After saturation in the smartphones segment, industry pundits have predicted categories such as wearables to be the next big thing. The prediction seems to be have been corroborated by the latest IDC report, which reveals global wearable device market is growing at a significant rate. Driven by the likes of Apple Watch and affordable fitness trackers, the segment has seen shipment of 27.4 million units during the holiday quarter, about 127 percent higher than the shipments in the same quarter of 214. Vendors shipped about 78.1 million units last year, 171 percent higher than 2014.
IDC describes Fitbit has the “undisputed” global leader of wearable market with 29.5 percent market share in Q4, 2015. The research company points out Fitbit’s well-segmented device portfolio and extended market reach among factors behind the immense growth.
Interestingly, Apple had a significant share with 15 percent market share in the same period. It’s worth pointing out that Apple is gearing up for the second generation Apple Watch, which is likely to come with better features than the predecessor. Recently Tim Cook had said that the Apple Watch sales were quite impressive in the final three months of 2015, and were “especially strong” in December.
Xiaomi has also had a big impact in the segment, thanks to its affordable smartbands and hand 9.7 percent market share despite not being present in most geographies. According to IDC, the company saw a massive growth in China. The company has just launched a new Mi Band Pulse, priced at $13, which has a heart rate monitor. IDC notes the new improved band brings Xiaomi to even playing field but is still not disruptive enough to stand out against the crowded market.
Interestingly, Samsung has finished just ahead of Garmin to grab the fourth place during the quarter with a market share of 4.9 percent. Considering Samsung’s massive presence worldwide and dominance in the emerging markets, it hasn’t quite gone aggressive on the segment. Here’s the IDC ranking of vendors for wearables:
What is driving the wearables segment?
IDC makes it clear that wearables are seeing equal enthusiasm from end users and vendors.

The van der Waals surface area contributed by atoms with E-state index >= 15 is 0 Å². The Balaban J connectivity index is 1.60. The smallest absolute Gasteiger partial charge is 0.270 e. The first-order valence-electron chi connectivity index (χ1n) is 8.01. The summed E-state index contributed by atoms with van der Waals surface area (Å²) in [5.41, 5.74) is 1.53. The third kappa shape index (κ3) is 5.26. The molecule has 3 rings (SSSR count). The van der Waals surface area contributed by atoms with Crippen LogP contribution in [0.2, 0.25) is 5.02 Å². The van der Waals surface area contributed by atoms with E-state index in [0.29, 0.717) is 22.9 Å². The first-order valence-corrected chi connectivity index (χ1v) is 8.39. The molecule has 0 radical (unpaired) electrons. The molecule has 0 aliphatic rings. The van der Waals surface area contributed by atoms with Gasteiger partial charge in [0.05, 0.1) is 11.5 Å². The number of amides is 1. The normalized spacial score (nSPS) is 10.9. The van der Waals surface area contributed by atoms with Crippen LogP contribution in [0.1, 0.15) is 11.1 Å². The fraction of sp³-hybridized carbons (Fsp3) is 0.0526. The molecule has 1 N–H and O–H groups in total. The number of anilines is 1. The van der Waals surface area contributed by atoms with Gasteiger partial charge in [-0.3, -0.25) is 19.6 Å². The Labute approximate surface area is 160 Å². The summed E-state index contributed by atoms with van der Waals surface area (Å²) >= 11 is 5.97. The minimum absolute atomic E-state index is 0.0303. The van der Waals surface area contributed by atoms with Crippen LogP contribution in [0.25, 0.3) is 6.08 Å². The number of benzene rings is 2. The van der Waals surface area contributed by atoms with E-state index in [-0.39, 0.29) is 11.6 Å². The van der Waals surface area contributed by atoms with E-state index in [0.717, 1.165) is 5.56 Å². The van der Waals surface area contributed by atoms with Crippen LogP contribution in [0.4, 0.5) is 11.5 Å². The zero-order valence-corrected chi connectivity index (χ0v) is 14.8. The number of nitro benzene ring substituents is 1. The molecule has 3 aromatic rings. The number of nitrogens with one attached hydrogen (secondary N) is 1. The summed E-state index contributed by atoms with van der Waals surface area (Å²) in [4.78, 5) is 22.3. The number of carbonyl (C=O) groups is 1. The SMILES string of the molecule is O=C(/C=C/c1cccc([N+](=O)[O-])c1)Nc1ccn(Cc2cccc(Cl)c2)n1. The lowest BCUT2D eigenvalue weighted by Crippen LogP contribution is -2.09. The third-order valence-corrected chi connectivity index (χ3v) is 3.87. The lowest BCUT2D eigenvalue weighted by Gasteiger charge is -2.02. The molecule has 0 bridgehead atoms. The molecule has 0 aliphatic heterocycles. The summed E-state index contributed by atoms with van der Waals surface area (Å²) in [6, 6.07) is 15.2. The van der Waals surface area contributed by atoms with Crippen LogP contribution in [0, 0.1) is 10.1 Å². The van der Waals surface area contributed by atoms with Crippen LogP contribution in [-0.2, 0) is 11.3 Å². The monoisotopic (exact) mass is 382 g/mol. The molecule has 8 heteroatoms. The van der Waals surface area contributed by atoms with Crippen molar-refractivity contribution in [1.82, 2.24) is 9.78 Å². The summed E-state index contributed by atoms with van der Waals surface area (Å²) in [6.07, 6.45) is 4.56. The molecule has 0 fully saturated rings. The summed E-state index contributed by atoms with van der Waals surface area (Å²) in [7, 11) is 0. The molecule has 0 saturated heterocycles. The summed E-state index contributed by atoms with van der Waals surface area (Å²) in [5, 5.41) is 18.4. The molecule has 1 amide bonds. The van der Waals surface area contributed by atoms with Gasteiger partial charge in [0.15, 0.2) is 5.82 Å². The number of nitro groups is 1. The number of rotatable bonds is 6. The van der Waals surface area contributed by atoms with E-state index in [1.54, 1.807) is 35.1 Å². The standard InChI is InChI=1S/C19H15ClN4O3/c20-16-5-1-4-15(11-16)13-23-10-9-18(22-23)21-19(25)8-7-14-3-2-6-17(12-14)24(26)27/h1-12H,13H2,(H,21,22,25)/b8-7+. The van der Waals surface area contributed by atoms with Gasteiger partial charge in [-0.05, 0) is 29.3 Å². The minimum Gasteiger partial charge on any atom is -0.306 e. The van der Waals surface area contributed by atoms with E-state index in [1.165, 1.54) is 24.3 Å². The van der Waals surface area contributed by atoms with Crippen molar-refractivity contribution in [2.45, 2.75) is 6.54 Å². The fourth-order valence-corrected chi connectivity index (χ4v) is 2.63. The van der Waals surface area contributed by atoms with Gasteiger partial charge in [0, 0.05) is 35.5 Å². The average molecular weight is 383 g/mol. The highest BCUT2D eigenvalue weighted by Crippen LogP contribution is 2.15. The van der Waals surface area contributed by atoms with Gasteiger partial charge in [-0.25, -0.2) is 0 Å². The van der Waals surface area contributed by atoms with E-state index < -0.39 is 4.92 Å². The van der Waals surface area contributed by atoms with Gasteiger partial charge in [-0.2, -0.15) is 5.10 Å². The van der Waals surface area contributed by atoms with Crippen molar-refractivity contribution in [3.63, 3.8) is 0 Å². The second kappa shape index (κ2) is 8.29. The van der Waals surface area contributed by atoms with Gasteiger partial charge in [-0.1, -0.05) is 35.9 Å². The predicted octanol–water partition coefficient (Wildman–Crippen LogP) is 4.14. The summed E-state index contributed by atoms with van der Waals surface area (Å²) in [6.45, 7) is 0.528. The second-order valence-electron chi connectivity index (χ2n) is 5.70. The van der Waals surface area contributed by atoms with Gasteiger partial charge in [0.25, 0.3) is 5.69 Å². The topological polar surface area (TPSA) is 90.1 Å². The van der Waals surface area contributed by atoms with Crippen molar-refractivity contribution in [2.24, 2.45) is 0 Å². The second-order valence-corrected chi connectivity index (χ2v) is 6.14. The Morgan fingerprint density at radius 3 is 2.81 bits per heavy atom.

“It (triple digit growth) shows that wearables are not just for the technophiles and early adopters; wearables can exist and are welcome in the mass market. And since wearables have yet to fully penetrate the mass market, there is still plenty of room for growth in multiple vectors: new vendors, form factors, applications, and use cases. This will help propel the market further,” said Ramon Llamas, Research Manager for IDC’s Wearables team.
What could further drive the segment?
Despite such impressive growth, wearables hasn’t yet become mainstream. It is worth pointing out that the ongoing Mobile World Congress in Barcelona didn’t see a lot of wearable products from major brands, suggesting they are still reluctant to go aggressive in this segment.
Even though smartwatches, bands and other wearables are improving, but have only seen incremental updates, and haven’t been compelling enough as a standalone product. The wearables currently seem more of novelty rather necessity. One of the main reasons behind this is that the most of wearables are still lagging in terms of productivity features.
“What is warranted is continued innovation and development,” added Llamas. “The market can only get so far with ‘me too’ and ‘copycat’ wearable devices. End-users expect improvement from what they have now, and new applications to spur replacement and increased adoption. Historical data, like steps taken and calories burned, has been a very good start. Prescriptive data, like what else a user can do to live a healthier life, coupled with popular applications like social media, news, and navigation, will push wearables further, and attract more users.”
According to IDC, fashion and design will equal important role in helping increase adoption. Partnerships with fashion designers like Fitbit and Apple are a few efforts the players can consider.
“It’s also worth noting that the wearables market isn’t just about smartwatches and fitness bands,” said Jitesh Ubrani, Senior Research Analyst for IDC Mobile Device Trackers. “Though the top 5 certainly dominate with wrist-worn devices, there’s been an immense amount of growth in other form factors like clothing, footwear, and eyewear – form factors that arguably require even more fashion sense than watches or bands.”